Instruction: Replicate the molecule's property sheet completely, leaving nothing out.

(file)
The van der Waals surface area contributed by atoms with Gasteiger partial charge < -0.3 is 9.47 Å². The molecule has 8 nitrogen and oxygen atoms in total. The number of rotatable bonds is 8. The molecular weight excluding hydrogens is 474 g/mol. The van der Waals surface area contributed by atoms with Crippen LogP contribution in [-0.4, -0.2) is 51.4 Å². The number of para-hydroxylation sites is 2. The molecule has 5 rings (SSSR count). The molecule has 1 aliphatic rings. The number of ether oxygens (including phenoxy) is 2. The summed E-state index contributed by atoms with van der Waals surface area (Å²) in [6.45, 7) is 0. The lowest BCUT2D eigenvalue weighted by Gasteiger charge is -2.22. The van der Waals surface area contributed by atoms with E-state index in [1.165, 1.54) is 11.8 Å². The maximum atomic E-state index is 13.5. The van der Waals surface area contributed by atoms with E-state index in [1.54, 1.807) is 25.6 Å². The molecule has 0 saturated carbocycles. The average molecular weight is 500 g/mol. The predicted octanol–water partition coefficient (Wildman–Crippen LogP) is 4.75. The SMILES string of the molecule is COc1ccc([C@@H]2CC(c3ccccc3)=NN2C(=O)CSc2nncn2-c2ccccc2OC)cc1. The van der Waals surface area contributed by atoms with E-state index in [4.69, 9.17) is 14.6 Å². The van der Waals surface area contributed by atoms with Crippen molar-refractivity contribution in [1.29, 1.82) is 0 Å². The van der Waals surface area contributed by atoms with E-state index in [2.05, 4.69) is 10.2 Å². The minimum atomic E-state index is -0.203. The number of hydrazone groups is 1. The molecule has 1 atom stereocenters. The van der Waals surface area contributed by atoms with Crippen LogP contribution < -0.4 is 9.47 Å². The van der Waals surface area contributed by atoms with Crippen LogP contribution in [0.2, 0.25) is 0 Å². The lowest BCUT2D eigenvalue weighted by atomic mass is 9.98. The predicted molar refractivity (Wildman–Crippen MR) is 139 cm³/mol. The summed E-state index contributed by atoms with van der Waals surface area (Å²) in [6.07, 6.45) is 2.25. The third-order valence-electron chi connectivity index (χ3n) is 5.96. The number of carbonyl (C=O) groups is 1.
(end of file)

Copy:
The van der Waals surface area contributed by atoms with Gasteiger partial charge < -0.3 is 9.47 Å². The molecule has 8 nitrogen and oxygen atoms in total. The number of rotatable bonds is 8. The molecular weight excluding hydrogens is 474 g/mol. The van der Waals surface area contributed by atoms with Crippen LogP contribution in [-0.4, -0.2) is 51.4 Å². The number of para-hydroxylation sites is 2. The molecule has 5 rings (SSSR count). The molecule has 1 aliphatic rings. The number of ether oxygens (including phenoxy) is 2. The summed E-state index contributed by atoms with van der Waals surface area (Å²) in [6.45, 7) is 0. The lowest BCUT2D eigenvalue weighted by Gasteiger charge is -2.22. The van der Waals surface area contributed by atoms with E-state index in [1.165, 1.54) is 11.8 Å². The maximum atomic E-state index is 13.5. The van der Waals surface area contributed by atoms with E-state index in [1.54, 1.807) is 25.6 Å². The molecule has 0 saturated carbocycles. The average molecular weight is 500 g/mol. The predicted octanol–water partition coefficient (Wildman–Crippen LogP) is 4.75. The SMILES string of the molecule is COc1ccc([C@@H]2CC(c3ccccc3)=NN2C(=O)CSc2nncn2-c2ccccc2OC)cc1. The van der Waals surface area contributed by atoms with E-state index in [4.69, 9.17) is 14.6 Å². The van der Waals surface area contributed by atoms with Crippen molar-refractivity contribution in [1.29, 1.82) is 0 Å². The van der Waals surface area contributed by atoms with E-state index in [2.05, 4.69) is 10.2 Å². The minimum atomic E-state index is -0.203. The number of hydrazone groups is 1. The molecule has 1 atom stereocenters. The van der Waals surface area contributed by atoms with Crippen LogP contribution < -0.4 is 9.47 Å². The van der Waals surface area contributed by atoms with Crippen LogP contribution in [0.2, 0.25) is 0 Å². The lowest BCUT2D eigenvalue weighted by atomic mass is 9.98. The predicted molar refractivity (Wildman–Crippen MR) is 139 cm³/mol. The summed E-state index contributed by atoms with van der Waals surface area (Å²) in [6.07, 6.45) is 2.25. The third-order valence-electron chi connectivity index (χ3n) is 5.96. The number of carbonyl (C=O) groups is 1.